Everything about the modern doctor’s office feels primitive. It’s one of the few businesses that requires I use my telephone for scheduling — unless it’s about lab results. For that, they prefer fax. Even the doctor’s tools, such as the blood pressure cuff, scale and stethoscope, are largely the same as the equipment used in my childhood.
I get that the industry needs to be cautious regarding change and that legal requirements further complicate matters, but changes are overdue. Because medical professionals are unlikely to adopt unproven tech, the evolution will most likely come from existing tech being used in other applications.
Let’s take a look at how things might change in healthcare technology:
Video technologies in healthcare
The cost of video has significantly dropped, and the availability of video equipment (webcams and mobile phones) has significantly increased. Telemedicine is in, and doctors are now seeing patients for consults and treatments. Doctors are also using telemedicine technologies for expert consults with other doctors.
Telemedicine will soon expand from offices and homes to the field. Ambulances and paramedics will use two-way video for emergencies. Some facilities now are geared specifically for telemedicine, such as Mercy’s Virtual Care Center, which serves and monitors remote patients.
Temasys offers a teleconference technology that provides secure conversation among a pharmacist, patient and caregiver. In addition to encrypted live video and voice chat, Temasys records the conversations for retrieval via its patient portal.
Drones are already being equipped to deliver packages, and they offer significant benefits for rural environments. California-based Zipline has been drone-delivering blood for transfusions in Rwanda and is expanding into Tanzania. New drones are being developed to transport blood and medicines even across deserts, and a drone-ambulance is in the works.
Telemedicine and drones will converge to create a solution that provides real-time information during rapidly changing events or situations.
Eran Westman, CEO of Vidyo, said the technology “is already being used today by a national fire brigade. We are also working closely with police, EMTs, emergency responders and internal communications agencies to help them enhance their current videoconferencing capabilities with live images from drones.”
The boom in consumer fitness wearables is already bleeding over into the medical industry. I’ve shared my logs with my doctor, and there’s really no reason to limit the collection of medical information to in-office visits. The medical industry is moving in with personal, at-home and wearable devices that adhere to stricter security and privacy policies. Some of these newer devices transmit data continuously.
Market Research.com forecasts that Internet of Things (IoT) devices and wearables in healthcare could hit $117 billion by 2020. Another approach is to create peripherals that extend the capabilities of smartphones. Testing blood sugar and urine at home has never been easier. There are even smartphone accessories for an at-home echocardiogram.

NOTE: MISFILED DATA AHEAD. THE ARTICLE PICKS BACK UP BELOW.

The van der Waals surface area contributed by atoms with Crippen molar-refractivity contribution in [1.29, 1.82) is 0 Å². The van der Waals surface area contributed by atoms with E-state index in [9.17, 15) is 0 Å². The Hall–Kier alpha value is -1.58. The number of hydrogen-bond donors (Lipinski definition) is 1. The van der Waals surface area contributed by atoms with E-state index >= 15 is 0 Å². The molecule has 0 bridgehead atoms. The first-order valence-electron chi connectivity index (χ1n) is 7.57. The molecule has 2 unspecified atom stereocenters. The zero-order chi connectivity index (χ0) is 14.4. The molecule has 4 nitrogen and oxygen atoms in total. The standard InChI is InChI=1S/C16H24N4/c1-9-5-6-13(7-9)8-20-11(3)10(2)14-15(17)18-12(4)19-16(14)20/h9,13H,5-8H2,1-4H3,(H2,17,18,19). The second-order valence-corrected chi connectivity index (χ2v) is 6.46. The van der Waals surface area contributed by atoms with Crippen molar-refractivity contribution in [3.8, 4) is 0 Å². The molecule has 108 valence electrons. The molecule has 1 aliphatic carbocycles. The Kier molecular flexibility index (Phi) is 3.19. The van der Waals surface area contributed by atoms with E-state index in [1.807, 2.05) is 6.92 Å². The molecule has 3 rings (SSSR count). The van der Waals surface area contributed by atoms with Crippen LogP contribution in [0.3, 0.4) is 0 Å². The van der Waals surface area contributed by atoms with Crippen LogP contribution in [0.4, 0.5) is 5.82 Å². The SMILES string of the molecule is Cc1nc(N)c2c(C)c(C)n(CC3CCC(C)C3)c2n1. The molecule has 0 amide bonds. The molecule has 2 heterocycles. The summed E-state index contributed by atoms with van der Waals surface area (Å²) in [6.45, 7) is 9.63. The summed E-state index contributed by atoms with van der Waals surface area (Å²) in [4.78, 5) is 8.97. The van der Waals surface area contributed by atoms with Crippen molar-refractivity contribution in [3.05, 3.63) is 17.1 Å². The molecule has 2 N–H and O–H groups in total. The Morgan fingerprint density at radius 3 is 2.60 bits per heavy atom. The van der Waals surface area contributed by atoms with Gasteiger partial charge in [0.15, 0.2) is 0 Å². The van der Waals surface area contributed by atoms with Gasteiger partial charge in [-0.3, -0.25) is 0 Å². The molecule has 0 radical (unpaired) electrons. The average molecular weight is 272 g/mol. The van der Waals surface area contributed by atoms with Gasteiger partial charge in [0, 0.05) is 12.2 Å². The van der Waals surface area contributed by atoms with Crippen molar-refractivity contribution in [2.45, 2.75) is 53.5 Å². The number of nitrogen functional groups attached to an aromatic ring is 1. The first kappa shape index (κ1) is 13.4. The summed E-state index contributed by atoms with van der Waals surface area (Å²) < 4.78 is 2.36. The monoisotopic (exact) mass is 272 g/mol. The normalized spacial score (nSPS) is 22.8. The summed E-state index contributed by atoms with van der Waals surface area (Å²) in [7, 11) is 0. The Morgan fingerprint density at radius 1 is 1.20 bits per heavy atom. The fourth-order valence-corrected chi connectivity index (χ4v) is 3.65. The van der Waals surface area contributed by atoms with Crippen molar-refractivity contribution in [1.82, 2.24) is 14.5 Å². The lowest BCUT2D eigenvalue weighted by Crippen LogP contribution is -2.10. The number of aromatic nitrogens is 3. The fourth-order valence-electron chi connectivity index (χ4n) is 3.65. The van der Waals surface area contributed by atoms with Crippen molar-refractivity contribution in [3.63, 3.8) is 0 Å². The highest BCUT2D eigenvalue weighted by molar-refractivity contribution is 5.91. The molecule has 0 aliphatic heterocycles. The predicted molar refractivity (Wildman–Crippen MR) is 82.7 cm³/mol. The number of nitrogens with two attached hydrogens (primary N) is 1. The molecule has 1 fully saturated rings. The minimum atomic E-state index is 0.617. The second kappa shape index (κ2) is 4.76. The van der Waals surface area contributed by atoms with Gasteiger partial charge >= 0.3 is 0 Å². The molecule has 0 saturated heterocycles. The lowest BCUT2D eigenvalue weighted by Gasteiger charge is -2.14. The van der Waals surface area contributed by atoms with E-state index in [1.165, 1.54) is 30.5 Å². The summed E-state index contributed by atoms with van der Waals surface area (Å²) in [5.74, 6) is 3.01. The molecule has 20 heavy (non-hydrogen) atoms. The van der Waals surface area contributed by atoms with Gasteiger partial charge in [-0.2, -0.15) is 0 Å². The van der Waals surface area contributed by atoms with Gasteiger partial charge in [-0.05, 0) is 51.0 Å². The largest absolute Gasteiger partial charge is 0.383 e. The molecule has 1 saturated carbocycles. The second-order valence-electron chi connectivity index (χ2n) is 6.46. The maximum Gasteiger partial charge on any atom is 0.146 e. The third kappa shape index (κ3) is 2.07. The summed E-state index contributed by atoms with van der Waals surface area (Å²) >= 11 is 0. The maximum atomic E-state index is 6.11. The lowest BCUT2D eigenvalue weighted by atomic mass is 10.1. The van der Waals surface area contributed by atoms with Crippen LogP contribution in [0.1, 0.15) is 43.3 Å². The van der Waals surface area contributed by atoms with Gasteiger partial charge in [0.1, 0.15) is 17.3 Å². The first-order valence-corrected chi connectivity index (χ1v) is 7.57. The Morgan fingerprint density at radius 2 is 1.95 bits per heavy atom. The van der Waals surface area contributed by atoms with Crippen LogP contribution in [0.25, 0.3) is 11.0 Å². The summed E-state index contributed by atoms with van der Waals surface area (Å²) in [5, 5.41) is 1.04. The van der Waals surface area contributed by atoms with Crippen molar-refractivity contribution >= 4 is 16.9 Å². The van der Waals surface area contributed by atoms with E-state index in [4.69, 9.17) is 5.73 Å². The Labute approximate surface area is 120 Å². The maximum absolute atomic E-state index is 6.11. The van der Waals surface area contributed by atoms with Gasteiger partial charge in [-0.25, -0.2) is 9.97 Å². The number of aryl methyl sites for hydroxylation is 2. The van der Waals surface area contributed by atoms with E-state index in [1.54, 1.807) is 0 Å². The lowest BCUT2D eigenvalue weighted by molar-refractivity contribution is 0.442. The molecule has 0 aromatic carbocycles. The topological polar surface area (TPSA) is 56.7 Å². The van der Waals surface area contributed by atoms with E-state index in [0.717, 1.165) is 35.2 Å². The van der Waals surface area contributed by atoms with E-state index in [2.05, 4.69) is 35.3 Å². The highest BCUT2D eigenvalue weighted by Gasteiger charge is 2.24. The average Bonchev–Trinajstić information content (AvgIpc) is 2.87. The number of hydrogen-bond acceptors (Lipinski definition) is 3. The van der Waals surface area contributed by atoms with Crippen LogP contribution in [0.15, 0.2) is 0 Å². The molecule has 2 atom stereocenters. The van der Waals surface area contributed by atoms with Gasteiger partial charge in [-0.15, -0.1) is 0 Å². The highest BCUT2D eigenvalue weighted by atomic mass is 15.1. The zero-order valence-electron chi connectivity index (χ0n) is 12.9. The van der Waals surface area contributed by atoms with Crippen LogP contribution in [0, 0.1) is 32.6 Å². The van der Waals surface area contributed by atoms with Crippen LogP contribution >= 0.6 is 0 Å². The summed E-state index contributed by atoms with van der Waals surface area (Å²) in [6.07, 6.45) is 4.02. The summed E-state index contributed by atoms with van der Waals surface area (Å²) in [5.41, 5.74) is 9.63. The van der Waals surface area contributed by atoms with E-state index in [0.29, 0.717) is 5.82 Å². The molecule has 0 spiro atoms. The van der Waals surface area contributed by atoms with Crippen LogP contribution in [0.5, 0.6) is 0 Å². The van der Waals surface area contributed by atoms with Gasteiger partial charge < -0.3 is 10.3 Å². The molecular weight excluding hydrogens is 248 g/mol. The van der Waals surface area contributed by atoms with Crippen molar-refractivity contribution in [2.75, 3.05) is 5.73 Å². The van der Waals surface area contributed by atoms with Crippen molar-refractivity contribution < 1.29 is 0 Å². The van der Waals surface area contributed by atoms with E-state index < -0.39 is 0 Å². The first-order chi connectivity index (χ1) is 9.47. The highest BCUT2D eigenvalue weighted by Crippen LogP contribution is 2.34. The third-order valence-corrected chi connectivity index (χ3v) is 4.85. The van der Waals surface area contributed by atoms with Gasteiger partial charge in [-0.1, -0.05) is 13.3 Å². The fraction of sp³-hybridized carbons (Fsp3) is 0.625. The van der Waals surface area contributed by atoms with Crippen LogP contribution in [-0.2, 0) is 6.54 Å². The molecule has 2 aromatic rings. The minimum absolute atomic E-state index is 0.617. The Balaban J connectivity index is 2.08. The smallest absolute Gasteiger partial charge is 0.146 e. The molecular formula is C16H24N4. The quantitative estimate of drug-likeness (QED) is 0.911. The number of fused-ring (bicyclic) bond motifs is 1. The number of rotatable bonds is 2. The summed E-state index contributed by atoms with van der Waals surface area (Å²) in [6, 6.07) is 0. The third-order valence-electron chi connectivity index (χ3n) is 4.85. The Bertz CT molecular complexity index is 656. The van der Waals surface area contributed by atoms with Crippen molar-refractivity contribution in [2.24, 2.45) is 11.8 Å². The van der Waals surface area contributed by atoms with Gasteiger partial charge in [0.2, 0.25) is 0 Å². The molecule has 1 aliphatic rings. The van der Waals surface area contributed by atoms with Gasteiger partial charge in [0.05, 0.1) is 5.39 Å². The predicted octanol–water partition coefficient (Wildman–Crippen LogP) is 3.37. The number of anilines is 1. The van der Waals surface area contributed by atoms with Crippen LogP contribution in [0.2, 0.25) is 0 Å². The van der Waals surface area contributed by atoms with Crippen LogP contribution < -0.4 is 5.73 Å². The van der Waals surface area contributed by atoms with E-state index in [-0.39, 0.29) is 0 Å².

Do you remember Doctor on Star Trek Voyager? He, or it, was an Emergency Medical Hologram (EMH) that was installed in the ship’s sickbay. Upon activation, he would say, “Please state the nature of the medical emergency.” Well, that’s still in the future, but we are getting closer. Today we have a host of AI-powered, virtual doctors such as Ada.
This is very complex stuff, as AI has not been mastered yet. For example, IBM’s efforts to use Watson to improve cancer treatments have not been as revolutionary as many expected.
However, AI is proving to be helpful in some unexpected ways. GE Healthcare and Johns Hopkins Hospital are using predictive analytics to reduce bottlenecks and improve patient flow.
AI will also be increasingly used in all of these other categories, especially robots.
Robots are practically de rigeur in complex surgical procedures, and they will inevitably play a major role in our healthcare, including exams and therapy. The market is already there for senior care. Many Japanese firms are developing Carebots that assist the elderly in a variety of home-based services, such as monitoring medicine consumption and mobility. The Robobear bot can assist seniors in transferring from a bed to a wheelchair.
With significant advances in robot interactions, they can provide people company and even teach exercise classes.
I think about all of the time I sit in front of a computer monitor, and I get excited about a future where technology will be used to improve my health. IoT has the potential to personalize our treatment and transition healthcare into a proactive industry. Someday — though not tomorrow — the doctor will be the one calling to make an appointment regarding real-time results.